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Key Witness in Case Tied to Noriega Dies : Cocaine: The drug trial proceeds even though the man is killed in a car crash, which police believe to be a routine accident.

SPECIAL TO THE TIMES

The drug-smuggling trial of two co-defendants of Manuel A. Noriega opened here Thursday with the surprising news that a chief prosecution witness had been killed hours earlier in a car crash.

Ramon A. Navarro, 41, who federal prosecutors said would describe a meeting between the two defendants and Noriega, was pronounced dead at the scene late Wednesday after his car left a road, crashed into a fence and then rammed into a concrete base of an electrical transformer in southwest Miami.

Police said there were no signs of drugs or alcohol in the wreckage. “It’s being treated as a routine traffic accident,” but crime lab and autopsy reports were still pending, Detective George Reyes said.

The crash site is just a few miles from the federal prison where Noriega is held.

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Navarro, a drug smuggler who the government has admitted was paid $170,000 and given immunity in hundreds of drug cases in exchange for his testimony against Noriega, was driving a 1989 BMW, police said. He was alone in the car.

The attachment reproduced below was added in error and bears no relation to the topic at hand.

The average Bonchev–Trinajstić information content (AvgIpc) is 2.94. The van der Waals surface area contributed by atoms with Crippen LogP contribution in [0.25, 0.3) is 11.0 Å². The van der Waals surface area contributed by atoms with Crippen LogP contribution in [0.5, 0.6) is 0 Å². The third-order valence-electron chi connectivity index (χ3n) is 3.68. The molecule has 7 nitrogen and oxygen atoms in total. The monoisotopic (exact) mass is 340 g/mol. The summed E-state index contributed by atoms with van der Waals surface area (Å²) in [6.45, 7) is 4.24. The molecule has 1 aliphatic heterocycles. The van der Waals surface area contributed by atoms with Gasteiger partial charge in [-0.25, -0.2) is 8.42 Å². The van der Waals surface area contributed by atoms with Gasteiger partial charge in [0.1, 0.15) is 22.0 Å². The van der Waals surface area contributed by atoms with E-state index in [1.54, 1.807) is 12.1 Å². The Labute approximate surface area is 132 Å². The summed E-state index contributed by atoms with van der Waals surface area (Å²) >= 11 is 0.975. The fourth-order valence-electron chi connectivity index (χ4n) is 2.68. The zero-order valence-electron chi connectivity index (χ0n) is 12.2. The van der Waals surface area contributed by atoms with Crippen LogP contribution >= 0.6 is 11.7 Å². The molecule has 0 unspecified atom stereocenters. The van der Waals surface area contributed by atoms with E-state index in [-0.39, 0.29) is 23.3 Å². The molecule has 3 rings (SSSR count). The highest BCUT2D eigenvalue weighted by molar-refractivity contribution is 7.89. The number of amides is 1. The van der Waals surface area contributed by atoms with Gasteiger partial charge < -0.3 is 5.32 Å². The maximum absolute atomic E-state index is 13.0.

“I’m sorry to see him go,” said Steven Kreisberg, attorney for co-defendant William Saldarriaga. “He was the government’s main witness, but I think he would have helped the defense more. He tells more fables than the Brothers Grimm.”

Kreisberg and attorney Richard Sharpstein, representing Brian Davidow, moved for a mistrial on news of the death. U.S. District Judge William M. Hoeveler denied that motion, but he said he would consider a government motion that the jurors be told of the fatal crash.

Davidow, 29, and Saldarriaga, 46, are accused of helping to plan a 1986 shipment of 732 pounds of cocaine from Colombia to the United States. The trial is expected to provide a glimpse of the government’s pending drug-smuggling case against Noriega, the deposed Panamanian ruler who is charged with protecting shipments of cocaine to the United States in exchange for $4.6 million in payoffs from the Medellin cartel.

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Even without Navarro, federal prosecutors pressed on with the first day of testimony Thursday, maintaining that their case is still strong enough to win a conviction. The first witness was a Colombian police colonel who traced the route of the luxury yacht Krill and described finding the cocaine in secret compartments after the 46-foot boat was intercepted at an island.

Davidow is a real estate agent and Saldarriaga a yacht broker who owned the Krill. Their attorneys have described them as businessmen who got entangled with the wrong crowd, a crowd that included Navarro.

Federal prosectors argue that Davidow and Saldarriaga are themselves drug smugglers who plotted with Noriega to ferry a load of weapons to Colombian guerrillas in exchange for cocaine.

Noriega is scheduled to go on trial June 24.

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